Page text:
To the Barricades, Vol. 15
Chuck Smith sat against the wall in the rehearsal hall last night, serenely reading Victor Hugo's novel that set the dominos tumbling in 1862 which eventually led to the creation of the musical production of Les Misérables, which so many of us are living with in right now. The spirit of fun, generosity and calm that he brings to the process probably comes from his decades of experience and his love and appreciation of being along for this journey to the barricades.
Chuck did his first show with Keyano Theatre Company in 1986. It was stages in the summer of that year, back in the days when KTC did 6 productions in a season. He appeared in Man of La Mancha among a set of shows that included The Big Sell, Ain't Misbehavin', Annie, The Diary of Anne Frank, and See How They Run.
I was watching everyone waiting to make their entrance during the epilogue as Chuck, playing the Bishop of Digne, stood up on the platform with Eponine (Misty), Gavroche (Reese) and Fantine (Jenny) as they welcome Valjean (Tim) into heaven. Every single person had the most contented smile on their face. It was a beautiful thing to see.
We are in a phase of the rehearsal process that can and will get a little frustrating. Actors are called out of the room at random times to get necessary technical details worked out. Last night, soloists were called to the main stage to have our microphones rung out. While I've heard the term before, I had no idea what it really meant. So, I googled it.
Ringing out is a process in audio engineering used to prevent audio feedback between on-stage microphones and loudspeakers, and to maximize volume before feedback occurs. It involves a sound technician raising the gain or fader controls on a mixing desk to induce an audio system to feedback. Once feedback occurs, the technician uses the graphic equalizer to reduce the gain on the appropriate band (or frequency). This is repeated until the technician is happy with the sound of the room or monitor system. (from Wikipedia)
We're also being called out of the action from time to time to do costume fittings. I had my turn last night and was thrilled to discover that my pants, suspenders, shirt, cravat, and jacket will all add to the zaniness and fun of Monsieur Thendardier.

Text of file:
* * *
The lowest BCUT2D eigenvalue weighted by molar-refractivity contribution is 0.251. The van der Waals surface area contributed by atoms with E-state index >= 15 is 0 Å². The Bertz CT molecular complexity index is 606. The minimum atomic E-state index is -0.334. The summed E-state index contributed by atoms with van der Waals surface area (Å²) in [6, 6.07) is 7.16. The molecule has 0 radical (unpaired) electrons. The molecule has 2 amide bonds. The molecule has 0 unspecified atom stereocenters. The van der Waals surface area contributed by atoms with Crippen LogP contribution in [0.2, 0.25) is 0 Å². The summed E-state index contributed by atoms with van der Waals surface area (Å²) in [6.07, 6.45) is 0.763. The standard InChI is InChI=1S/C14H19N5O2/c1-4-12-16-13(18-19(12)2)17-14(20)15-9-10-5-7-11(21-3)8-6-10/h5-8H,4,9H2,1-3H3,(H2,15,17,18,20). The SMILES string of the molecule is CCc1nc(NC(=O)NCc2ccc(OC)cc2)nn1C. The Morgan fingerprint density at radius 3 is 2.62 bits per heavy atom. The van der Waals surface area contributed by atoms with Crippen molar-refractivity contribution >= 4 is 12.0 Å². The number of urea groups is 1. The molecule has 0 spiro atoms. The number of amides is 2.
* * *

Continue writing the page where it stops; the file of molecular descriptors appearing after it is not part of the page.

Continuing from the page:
You quickly get the sense of the scope and scale of the production, from a costuming perspective - with 49 actors requiring multiple ensembles - when you enter the world of Tiffany and Melissa. Surrounded by garments, hair pieces, bolts of fabric, shoes, and myriad accessories, they are tasked with having everything ready by Friday night when we spend the entire evening doing something called a "costume parade".
A fascinating exercise where each player models their various outfits for director Claude Giroux and designer Tiffany Bishop, the costume parade results in a long list of alterations, adjustments, accessory changes and myriad other decisions and action items that will need to be done in time for our first set a technical rehearsals coming up in just over a week. You couldn't pay me a billion dollars to step into Tiffany or Melissa's roles. After about 5 seconds my head would explode.
Set designer Jason Bolen arrived yesterday. From New York City, he brings a wealth of experience to the team and will work with the technical team, including scenic painter Lisa Ruelling, to transform the huge set pieces into authentic looking period structures. Right now, they are pretty much just raw wood with a base coat of paint. We got a quick glimpse of them while on stage ringing out our microphones. I can't get over how large they are, and tall.
This is the final stretch for us. Two weeks from today we will preview our production of Les Misérables to what could potentially be a sold out house. For my son Ben, it will be an evening of facing the fear of performing in front of a large crowd. I'm sure he won't be alone.
Opening night is guaranteed to be a complete sell out, as will the opening Saturday night performance. There are only a handful of seats left for those two premium performances. Visit www.keyano.ca/theatre to get yours soon. None of us want you to be disappointed.